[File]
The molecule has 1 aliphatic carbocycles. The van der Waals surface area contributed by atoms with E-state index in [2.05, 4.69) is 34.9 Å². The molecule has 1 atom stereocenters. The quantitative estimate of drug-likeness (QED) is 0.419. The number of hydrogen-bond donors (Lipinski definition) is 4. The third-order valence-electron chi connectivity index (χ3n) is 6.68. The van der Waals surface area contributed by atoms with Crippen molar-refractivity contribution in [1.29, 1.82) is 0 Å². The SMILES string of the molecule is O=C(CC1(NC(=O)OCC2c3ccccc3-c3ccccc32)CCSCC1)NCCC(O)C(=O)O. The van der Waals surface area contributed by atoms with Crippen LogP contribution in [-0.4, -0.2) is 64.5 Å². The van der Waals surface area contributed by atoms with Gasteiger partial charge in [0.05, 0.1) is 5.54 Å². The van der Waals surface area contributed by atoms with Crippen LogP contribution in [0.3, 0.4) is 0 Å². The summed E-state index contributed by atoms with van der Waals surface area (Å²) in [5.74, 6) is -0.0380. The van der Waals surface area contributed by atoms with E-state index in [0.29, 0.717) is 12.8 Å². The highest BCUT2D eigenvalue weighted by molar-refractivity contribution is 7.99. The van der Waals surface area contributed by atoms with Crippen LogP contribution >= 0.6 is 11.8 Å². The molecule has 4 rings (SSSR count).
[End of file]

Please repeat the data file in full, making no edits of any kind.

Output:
The molecule has 1 aliphatic carbocycles. The van der Waals surface area contributed by atoms with E-state index in [2.05, 4.69) is 34.9 Å². The molecule has 1 atom stereocenters. The quantitative estimate of drug-likeness (QED) is 0.419. The number of hydrogen-bond donors (Lipinski definition) is 4. The third-order valence-electron chi connectivity index (χ3n) is 6.68. The van der Waals surface area contributed by atoms with Crippen molar-refractivity contribution in [1.29, 1.82) is 0 Å². The SMILES string of the molecule is O=C(CC1(NC(=O)OCC2c3ccccc3-c3ccccc32)CCSCC1)NCCC(O)C(=O)O. The van der Waals surface area contributed by atoms with Crippen LogP contribution in [-0.4, -0.2) is 64.5 Å². The van der Waals surface area contributed by atoms with Gasteiger partial charge in [0.05, 0.1) is 5.54 Å². The van der Waals surface area contributed by atoms with Crippen LogP contribution in [0.3, 0.4) is 0 Å². The summed E-state index contributed by atoms with van der Waals surface area (Å²) in [5.74, 6) is -0.0380. The van der Waals surface area contributed by atoms with E-state index in [0.29, 0.717) is 12.8 Å². The highest BCUT2D eigenvalue weighted by molar-refractivity contribution is 7.99. The van der Waals surface area contributed by atoms with Crippen LogP contribution >= 0.6 is 11.8 Å². The molecule has 4 rings (SSSR count).